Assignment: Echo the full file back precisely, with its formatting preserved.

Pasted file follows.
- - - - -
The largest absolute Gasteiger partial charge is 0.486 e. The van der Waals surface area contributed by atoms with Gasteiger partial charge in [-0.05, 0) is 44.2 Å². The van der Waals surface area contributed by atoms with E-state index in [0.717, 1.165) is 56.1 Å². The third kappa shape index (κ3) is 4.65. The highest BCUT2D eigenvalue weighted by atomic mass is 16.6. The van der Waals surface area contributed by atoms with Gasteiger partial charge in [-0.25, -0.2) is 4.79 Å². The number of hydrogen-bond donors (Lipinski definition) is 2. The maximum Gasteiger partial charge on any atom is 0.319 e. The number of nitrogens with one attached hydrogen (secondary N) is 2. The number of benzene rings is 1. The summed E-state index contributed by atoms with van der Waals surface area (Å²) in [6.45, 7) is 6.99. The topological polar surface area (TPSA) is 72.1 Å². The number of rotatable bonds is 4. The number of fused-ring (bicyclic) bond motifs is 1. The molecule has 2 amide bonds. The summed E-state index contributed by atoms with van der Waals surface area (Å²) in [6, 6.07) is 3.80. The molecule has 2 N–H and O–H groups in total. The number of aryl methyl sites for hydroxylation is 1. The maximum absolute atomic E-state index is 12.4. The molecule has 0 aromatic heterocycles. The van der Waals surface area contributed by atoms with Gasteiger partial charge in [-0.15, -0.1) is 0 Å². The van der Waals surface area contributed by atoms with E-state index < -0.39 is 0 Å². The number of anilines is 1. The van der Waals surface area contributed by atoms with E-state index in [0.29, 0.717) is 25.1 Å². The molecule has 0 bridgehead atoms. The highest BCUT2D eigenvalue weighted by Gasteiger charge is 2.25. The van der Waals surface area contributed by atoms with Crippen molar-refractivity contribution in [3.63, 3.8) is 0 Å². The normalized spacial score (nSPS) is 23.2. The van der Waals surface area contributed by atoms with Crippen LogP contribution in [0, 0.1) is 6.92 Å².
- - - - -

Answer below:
The largest absolute Gasteiger partial charge is 0.486 e. The van der Waals surface area contributed by atoms with Gasteiger partial charge in [-0.05, 0) is 44.2 Å². The van der Waals surface area contributed by atoms with E-state index in [0.717, 1.165) is 56.1 Å². The third kappa shape index (κ3) is 4.65. The highest BCUT2D eigenvalue weighted by atomic mass is 16.6. The van der Waals surface area contributed by atoms with Gasteiger partial charge in [-0.25, -0.2) is 4.79 Å². The number of hydrogen-bond donors (Lipinski definition) is 2. The maximum Gasteiger partial charge on any atom is 0.319 e. The number of nitrogens with one attached hydrogen (secondary N) is 2. The number of benzene rings is 1. The summed E-state index contributed by atoms with van der Waals surface area (Å²) in [6.45, 7) is 6.99. The topological polar surface area (TPSA) is 72.1 Å². The number of rotatable bonds is 4. The number of fused-ring (bicyclic) bond motifs is 1. The molecule has 2 amide bonds. The summed E-state index contributed by atoms with van der Waals surface area (Å²) in [6, 6.07) is 3.80. The molecule has 2 N–H and O–H groups in total. The number of aryl methyl sites for hydroxylation is 1. The maximum absolute atomic E-state index is 12.4. The molecule has 0 aromatic heterocycles. The van der Waals surface area contributed by atoms with Gasteiger partial charge in [-0.15, -0.1) is 0 Å². The van der Waals surface area contributed by atoms with E-state index < -0.39 is 0 Å². The number of anilines is 1. The van der Waals surface area contributed by atoms with E-state index in [0.29, 0.717) is 25.1 Å². The molecule has 0 bridgehead atoms. The highest BCUT2D eigenvalue weighted by Gasteiger charge is 2.25. The van der Waals surface area contributed by atoms with Crippen molar-refractivity contribution in [3.63, 3.8) is 0 Å². The normalized spacial score (nSPS) is 23.2. The van der Waals surface area contributed by atoms with Crippen LogP contribution in [0, 0.1) is 6.92 Å².